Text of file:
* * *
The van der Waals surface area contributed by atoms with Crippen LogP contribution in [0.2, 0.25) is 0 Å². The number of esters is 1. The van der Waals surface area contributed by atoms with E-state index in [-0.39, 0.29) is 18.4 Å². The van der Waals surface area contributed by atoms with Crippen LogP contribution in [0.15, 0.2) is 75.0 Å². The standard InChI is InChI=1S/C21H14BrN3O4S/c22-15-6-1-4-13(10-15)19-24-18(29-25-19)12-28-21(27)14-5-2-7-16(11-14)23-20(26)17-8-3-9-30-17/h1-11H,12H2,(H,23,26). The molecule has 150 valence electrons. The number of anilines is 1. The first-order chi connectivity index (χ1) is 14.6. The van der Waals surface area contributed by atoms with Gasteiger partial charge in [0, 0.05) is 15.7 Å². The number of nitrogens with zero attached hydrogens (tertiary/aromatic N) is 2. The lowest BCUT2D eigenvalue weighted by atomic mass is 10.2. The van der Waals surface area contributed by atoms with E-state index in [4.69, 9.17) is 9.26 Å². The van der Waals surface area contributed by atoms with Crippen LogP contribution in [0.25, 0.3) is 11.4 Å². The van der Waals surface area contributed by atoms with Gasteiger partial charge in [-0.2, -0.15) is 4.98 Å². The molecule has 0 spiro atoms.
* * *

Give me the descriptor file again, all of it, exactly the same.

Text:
The van der Waals surface area contributed by atoms with Crippen LogP contribution in [0.2, 0.25) is 0 Å². The number of esters is 1. The van der Waals surface area contributed by atoms with E-state index in [-0.39, 0.29) is 18.4 Å². The van der Waals surface area contributed by atoms with Crippen LogP contribution in [0.15, 0.2) is 75.0 Å². The standard InChI is InChI=1S/C21H14BrN3O4S/c22-15-6-1-4-13(10-15)19-24-18(29-25-19)12-28-21(27)14-5-2-7-16(11-14)23-20(26)17-8-3-9-30-17/h1-11H,12H2,(H,23,26). The molecule has 150 valence electrons. The number of anilines is 1. The first-order chi connectivity index (χ1) is 14.6. The van der Waals surface area contributed by atoms with Gasteiger partial charge in [0, 0.05) is 15.7 Å². The number of nitrogens with zero attached hydrogens (tertiary/aromatic N) is 2. The lowest BCUT2D eigenvalue weighted by atomic mass is 10.2. The van der Waals surface area contributed by atoms with E-state index in [4.69, 9.17) is 9.26 Å². The van der Waals surface area contributed by atoms with Crippen LogP contribution in [0.25, 0.3) is 11.4 Å². The van der Waals surface area contributed by atoms with Gasteiger partial charge in [-0.2, -0.15) is 4.98 Å². The molecule has 0 spiro atoms.